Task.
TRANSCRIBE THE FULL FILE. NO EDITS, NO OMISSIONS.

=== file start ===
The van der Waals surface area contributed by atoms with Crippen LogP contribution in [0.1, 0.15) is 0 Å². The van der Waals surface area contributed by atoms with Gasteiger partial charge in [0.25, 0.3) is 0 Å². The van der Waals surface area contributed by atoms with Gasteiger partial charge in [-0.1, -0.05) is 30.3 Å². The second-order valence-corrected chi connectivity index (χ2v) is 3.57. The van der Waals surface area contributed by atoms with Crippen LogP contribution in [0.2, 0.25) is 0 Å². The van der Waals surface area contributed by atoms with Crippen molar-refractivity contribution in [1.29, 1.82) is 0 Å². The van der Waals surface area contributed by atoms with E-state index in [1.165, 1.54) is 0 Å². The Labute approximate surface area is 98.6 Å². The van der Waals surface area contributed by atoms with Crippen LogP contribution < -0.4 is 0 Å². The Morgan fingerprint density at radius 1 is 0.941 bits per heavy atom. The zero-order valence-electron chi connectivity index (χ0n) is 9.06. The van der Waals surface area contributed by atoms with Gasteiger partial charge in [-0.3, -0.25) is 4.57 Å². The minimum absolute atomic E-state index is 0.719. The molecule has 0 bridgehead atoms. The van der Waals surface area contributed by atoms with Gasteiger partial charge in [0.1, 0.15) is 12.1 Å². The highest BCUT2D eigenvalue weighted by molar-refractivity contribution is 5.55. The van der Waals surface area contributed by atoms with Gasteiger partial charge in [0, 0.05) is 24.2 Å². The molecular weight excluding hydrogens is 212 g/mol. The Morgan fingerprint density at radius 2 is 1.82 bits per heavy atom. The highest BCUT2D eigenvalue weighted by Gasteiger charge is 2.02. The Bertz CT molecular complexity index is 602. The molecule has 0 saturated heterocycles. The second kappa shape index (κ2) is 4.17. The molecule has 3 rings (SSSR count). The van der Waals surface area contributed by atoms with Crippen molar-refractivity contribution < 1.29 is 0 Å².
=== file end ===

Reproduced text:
The van der Waals surface area contributed by atoms with Crippen LogP contribution in [0.1, 0.15) is 0 Å². The van der Waals surface area contributed by atoms with Gasteiger partial charge in [0.25, 0.3) is 0 Å². The van der Waals surface area contributed by atoms with Gasteiger partial charge in [-0.1, -0.05) is 30.3 Å². The second-order valence-corrected chi connectivity index (χ2v) is 3.57. The van der Waals surface area contributed by atoms with Crippen LogP contribution in [0.2, 0.25) is 0 Å². The van der Waals surface area contributed by atoms with Crippen molar-refractivity contribution in [1.29, 1.82) is 0 Å². The van der Waals surface area contributed by atoms with E-state index in [1.165, 1.54) is 0 Å². The Labute approximate surface area is 98.6 Å². The van der Waals surface area contributed by atoms with Crippen LogP contribution < -0.4 is 0 Å². The Morgan fingerprint density at radius 1 is 0.941 bits per heavy atom. The zero-order valence-electron chi connectivity index (χ0n) is 9.06. The van der Waals surface area contributed by atoms with Gasteiger partial charge in [-0.3, -0.25) is 4.57 Å². The minimum absolute atomic E-state index is 0.719. The molecule has 0 bridgehead atoms. The van der Waals surface area contributed by atoms with Gasteiger partial charge in [0.1, 0.15) is 12.1 Å². The highest BCUT2D eigenvalue weighted by molar-refractivity contribution is 5.55. The van der Waals surface area contributed by atoms with Gasteiger partial charge in [0, 0.05) is 24.2 Å². The molecular weight excluding hydrogens is 212 g/mol. The Morgan fingerprint density at radius 2 is 1.82 bits per heavy atom. The highest BCUT2D eigenvalue weighted by Gasteiger charge is 2.02. The Bertz CT molecular complexity index is 602. The molecule has 0 saturated heterocycles. The second kappa shape index (κ2) is 4.17. The molecule has 3 rings (SSSR count). The van der Waals surface area contributed by atoms with Crippen molar-refractivity contribution < 1.29 is 0 Å².